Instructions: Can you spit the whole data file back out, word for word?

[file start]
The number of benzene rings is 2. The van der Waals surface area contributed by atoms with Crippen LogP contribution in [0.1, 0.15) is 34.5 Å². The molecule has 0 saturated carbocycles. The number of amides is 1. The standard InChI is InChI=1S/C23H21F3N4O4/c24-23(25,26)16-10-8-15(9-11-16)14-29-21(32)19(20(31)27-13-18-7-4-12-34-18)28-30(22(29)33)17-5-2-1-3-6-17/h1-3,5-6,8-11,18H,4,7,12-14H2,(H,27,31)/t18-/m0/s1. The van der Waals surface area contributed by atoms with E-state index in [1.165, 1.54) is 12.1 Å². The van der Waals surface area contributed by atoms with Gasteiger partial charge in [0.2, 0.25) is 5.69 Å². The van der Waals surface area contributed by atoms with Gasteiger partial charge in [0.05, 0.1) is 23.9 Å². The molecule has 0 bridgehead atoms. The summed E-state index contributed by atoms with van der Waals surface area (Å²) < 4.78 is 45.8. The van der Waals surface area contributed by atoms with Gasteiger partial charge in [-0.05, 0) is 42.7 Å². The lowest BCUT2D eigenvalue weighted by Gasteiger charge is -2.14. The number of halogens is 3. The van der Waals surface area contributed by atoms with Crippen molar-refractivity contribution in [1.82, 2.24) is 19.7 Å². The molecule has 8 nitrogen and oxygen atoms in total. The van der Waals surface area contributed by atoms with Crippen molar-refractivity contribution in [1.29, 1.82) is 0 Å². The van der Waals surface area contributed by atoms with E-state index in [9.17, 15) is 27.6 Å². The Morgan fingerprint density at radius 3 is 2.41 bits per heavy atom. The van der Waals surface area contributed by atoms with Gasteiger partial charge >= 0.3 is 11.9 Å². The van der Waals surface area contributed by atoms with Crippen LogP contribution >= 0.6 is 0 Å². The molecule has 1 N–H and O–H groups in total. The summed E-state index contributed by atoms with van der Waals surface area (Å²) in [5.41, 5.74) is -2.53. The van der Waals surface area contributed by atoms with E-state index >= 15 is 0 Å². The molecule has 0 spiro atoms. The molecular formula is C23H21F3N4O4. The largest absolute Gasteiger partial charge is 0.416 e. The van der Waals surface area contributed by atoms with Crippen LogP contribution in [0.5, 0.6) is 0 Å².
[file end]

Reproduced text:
The number of benzene rings is 2. The van der Waals surface area contributed by atoms with Crippen LogP contribution in [0.1, 0.15) is 34.5 Å². The molecule has 0 saturated carbocycles. The number of amides is 1. The standard InChI is InChI=1S/C23H21F3N4O4/c24-23(25,26)16-10-8-15(9-11-16)14-29-21(32)19(20(31)27-13-18-7-4-12-34-18)28-30(22(29)33)17-5-2-1-3-6-17/h1-3,5-6,8-11,18H,4,7,12-14H2,(H,27,31)/t18-/m0/s1. The van der Waals surface area contributed by atoms with E-state index in [1.165, 1.54) is 12.1 Å². The van der Waals surface area contributed by atoms with Gasteiger partial charge in [0.2, 0.25) is 5.69 Å². The van der Waals surface area contributed by atoms with Gasteiger partial charge in [0.05, 0.1) is 23.9 Å². The molecule has 0 bridgehead atoms. The summed E-state index contributed by atoms with van der Waals surface area (Å²) < 4.78 is 45.8. The van der Waals surface area contributed by atoms with Gasteiger partial charge in [-0.05, 0) is 42.7 Å². The lowest BCUT2D eigenvalue weighted by Gasteiger charge is -2.14. The number of halogens is 3. The van der Waals surface area contributed by atoms with Crippen molar-refractivity contribution in [1.82, 2.24) is 19.7 Å². The molecule has 8 nitrogen and oxygen atoms in total. The van der Waals surface area contributed by atoms with Crippen molar-refractivity contribution in [1.29, 1.82) is 0 Å². The van der Waals surface area contributed by atoms with E-state index in [9.17, 15) is 27.6 Å². The Morgan fingerprint density at radius 3 is 2.41 bits per heavy atom. The van der Waals surface area contributed by atoms with Gasteiger partial charge >= 0.3 is 11.9 Å². The van der Waals surface area contributed by atoms with Crippen LogP contribution >= 0.6 is 0 Å². The molecule has 1 N–H and O–H groups in total. The summed E-state index contributed by atoms with van der Waals surface area (Å²) in [5.41, 5.74) is -2.53. The van der Waals surface area contributed by atoms with E-state index >= 15 is 0 Å². The molecule has 0 spiro atoms. The molecular formula is C23H21F3N4O4. The largest absolute Gasteiger partial charge is 0.416 e. The van der Waals surface area contributed by atoms with Crippen LogP contribution in [0.5, 0.6) is 0 Å².